Re: hub flange size. Hub flange height does not really matter on a 2x or 3x wheel. It won’t increase stiffness like it would on a radial spoked wheel. Tall flanges on a radial spoked wheel will increase the bracing angle, which will up the lateral stiffness. On a 3x spoked wheel, the bracing angle doesn’t really change with taller flanges as the spokes come off the hub at an angle, an angle that will be similar with both smaller and taller flanges. Boost will help with 650b wheel softness, due to the higher bracing angle, but is super lame for needing a new frame and hubs to get there.

    • Thanks Mr. P!

      And yeah, I definitely think the shock plays a significant part in the pop and playfulness of a bike. Some of that is settings, and some of it is the shock itself; different dampers from different companies have distinctly different “feels” to them and can certainly make a given bike more or less playful. Like most characteristics of a bike, it’s the sum of the parts – the damping type and how that damper is set up certainly contributes a lot to how the bike rides, but that just gets mixed in with all the other ingredients like geometry, wheel size, linkage kinematics, weight, etc.

      On the issue of the hubs, I’m not sure I agree with you. All other things being equal, the bracing angle is always reduced when the hub flange diameter is increased, and that makes the wheel laterally stiffer. It’s true that going from a 3x to a radial lacing pattern would also change the bracing angle, but that brings on other issues.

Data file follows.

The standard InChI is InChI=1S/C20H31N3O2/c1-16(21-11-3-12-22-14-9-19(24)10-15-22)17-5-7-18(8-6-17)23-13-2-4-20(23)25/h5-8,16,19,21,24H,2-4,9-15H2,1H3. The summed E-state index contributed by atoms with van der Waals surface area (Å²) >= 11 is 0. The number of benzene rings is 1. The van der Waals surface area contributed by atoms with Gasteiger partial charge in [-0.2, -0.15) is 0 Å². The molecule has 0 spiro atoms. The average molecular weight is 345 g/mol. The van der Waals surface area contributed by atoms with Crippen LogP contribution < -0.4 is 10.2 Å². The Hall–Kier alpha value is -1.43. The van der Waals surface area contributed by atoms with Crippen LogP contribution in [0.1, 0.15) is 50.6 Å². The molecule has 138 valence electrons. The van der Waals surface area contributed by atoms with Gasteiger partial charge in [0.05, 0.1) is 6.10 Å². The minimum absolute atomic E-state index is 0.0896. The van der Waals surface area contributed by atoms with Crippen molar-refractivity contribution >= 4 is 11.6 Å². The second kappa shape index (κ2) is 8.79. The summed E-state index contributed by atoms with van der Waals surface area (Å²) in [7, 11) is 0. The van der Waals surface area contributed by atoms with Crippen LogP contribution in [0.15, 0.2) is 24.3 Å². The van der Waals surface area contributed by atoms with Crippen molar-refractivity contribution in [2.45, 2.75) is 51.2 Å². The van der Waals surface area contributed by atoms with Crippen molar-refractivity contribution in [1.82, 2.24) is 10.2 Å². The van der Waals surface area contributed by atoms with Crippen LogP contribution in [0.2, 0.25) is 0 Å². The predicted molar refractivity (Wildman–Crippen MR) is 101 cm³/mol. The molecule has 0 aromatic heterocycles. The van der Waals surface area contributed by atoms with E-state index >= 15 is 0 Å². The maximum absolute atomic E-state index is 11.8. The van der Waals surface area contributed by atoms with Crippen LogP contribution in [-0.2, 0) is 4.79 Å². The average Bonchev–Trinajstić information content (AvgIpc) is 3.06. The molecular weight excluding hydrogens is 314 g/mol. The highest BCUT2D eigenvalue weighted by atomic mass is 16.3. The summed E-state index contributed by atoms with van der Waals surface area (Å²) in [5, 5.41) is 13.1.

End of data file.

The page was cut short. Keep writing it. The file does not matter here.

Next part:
And aside from the bracing angle, it’s pretty well accepted that larger flanges make for a torsionally stiffer wheel. It’s also worth noting that (again, all other things being equal) larger flanges would mean that the wheel would use shorter spokes. I haven’t found anything that quantifies the effects of spoke length on wheel stiffness, but my gut tells me that it’d make for a stiffer, stronger wheel.

      Now, whether any of that would actually make a noticeable difference, I couldn’t say.

  4. Is it new that Devinci build carbon frames in Canada? I had heard that they built all aluminum frames here, but for carbon frames they are built offshore and the bikes are assembled in Canada…

  5. Hey Noah, just wanted to say that your review helped me push over the edge and pull the trigger on a 2015 Spartan Carbon XP that was being cleared out – I felt like I got a heck of a deal on it especially since the MSRP is rising due to the weak Canadian dollar.

    So far I’m loving the bike – its got a lot of extra travel compared to my previous bike and feels so much more stable and plush due to the geometry/suspension. I mainly do shuttling with not too much climbing so the lack of pedaling efficiency compared to a lower-travel bike hasn’t been much of an issue, but going downhill has changed for the better tremendously. I’m in Burns Lake, BC so we have lots of amazing trails with features that I’m becoming more confident on when I’m riding the Spartan – it’s that good!

  6. Nice Noah, such a good review. I did exactly what you did, 2013 Enduro Expert to RR. I debated the 2015 Enduro but this one won out in the end. You nailed the switch exactly. I loved the Enduro and was skeptical my first three rides on the Spartan. After the 4th ride I literally laughed out loud ripping down and haven’t looked back. Headed back up to Whistler this weekend for a few days and have toyed with the idea of leaving the DH at home with the versatility of the Spartan.

    Any suggestions on how to lighten the load a touch? All your efforts here very much appreciated.